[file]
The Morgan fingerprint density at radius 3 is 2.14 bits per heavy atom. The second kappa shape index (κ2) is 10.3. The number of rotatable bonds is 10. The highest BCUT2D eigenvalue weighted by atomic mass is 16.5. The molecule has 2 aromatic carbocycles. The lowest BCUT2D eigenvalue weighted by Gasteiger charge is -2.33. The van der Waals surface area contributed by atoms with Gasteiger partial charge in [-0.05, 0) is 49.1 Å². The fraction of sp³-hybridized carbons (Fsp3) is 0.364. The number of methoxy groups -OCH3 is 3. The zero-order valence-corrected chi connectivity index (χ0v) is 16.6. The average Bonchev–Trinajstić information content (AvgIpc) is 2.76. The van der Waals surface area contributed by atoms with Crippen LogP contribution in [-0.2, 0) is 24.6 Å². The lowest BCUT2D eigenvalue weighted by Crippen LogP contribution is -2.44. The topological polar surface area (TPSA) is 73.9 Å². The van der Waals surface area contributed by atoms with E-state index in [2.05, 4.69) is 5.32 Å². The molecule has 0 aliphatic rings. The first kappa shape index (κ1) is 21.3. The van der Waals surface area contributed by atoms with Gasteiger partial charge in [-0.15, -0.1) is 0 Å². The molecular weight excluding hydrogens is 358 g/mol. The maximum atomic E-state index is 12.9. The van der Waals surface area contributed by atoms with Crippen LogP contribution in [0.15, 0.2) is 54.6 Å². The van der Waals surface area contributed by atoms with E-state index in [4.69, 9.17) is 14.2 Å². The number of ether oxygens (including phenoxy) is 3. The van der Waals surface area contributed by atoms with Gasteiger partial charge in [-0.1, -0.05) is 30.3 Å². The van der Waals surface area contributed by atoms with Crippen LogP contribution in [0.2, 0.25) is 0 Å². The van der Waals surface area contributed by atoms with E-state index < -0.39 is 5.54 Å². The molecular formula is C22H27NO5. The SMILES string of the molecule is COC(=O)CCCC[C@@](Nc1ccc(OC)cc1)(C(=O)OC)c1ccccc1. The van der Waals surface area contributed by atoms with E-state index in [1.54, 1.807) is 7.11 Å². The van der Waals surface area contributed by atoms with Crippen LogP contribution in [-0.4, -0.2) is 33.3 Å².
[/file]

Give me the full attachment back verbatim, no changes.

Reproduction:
The Morgan fingerprint density at radius 3 is 2.14 bits per heavy atom. The second kappa shape index (κ2) is 10.3. The number of rotatable bonds is 10. The highest BCUT2D eigenvalue weighted by atomic mass is 16.5. The molecule has 2 aromatic carbocycles. The lowest BCUT2D eigenvalue weighted by Gasteiger charge is -2.33. The van der Waals surface area contributed by atoms with Gasteiger partial charge in [-0.05, 0) is 49.1 Å². The fraction of sp³-hybridized carbons (Fsp3) is 0.364. The number of methoxy groups -OCH3 is 3. The zero-order valence-corrected chi connectivity index (χ0v) is 16.6. The average Bonchev–Trinajstić information content (AvgIpc) is 2.76. The van der Waals surface area contributed by atoms with Crippen LogP contribution in [-0.2, 0) is 24.6 Å². The lowest BCUT2D eigenvalue weighted by Crippen LogP contribution is -2.44. The topological polar surface area (TPSA) is 73.9 Å². The van der Waals surface area contributed by atoms with E-state index in [2.05, 4.69) is 5.32 Å². The molecule has 0 aliphatic rings. The first kappa shape index (κ1) is 21.3. The van der Waals surface area contributed by atoms with Gasteiger partial charge in [-0.15, -0.1) is 0 Å². The molecular weight excluding hydrogens is 358 g/mol. The maximum atomic E-state index is 12.9. The van der Waals surface area contributed by atoms with Crippen LogP contribution in [0.15, 0.2) is 54.6 Å². The van der Waals surface area contributed by atoms with E-state index in [4.69, 9.17) is 14.2 Å². The number of ether oxygens (including phenoxy) is 3. The van der Waals surface area contributed by atoms with Gasteiger partial charge in [-0.1, -0.05) is 30.3 Å². The van der Waals surface area contributed by atoms with Crippen LogP contribution in [0.2, 0.25) is 0 Å². The van der Waals surface area contributed by atoms with E-state index < -0.39 is 5.54 Å². The molecular formula is C22H27NO5. The SMILES string of the molecule is COC(=O)CCCC[C@@](Nc1ccc(OC)cc1)(C(=O)OC)c1ccccc1. The van der Waals surface area contributed by atoms with E-state index in [1.54, 1.807) is 7.11 Å². The van der Waals surface area contributed by atoms with Crippen LogP contribution in [-0.4, -0.2) is 33.3 Å².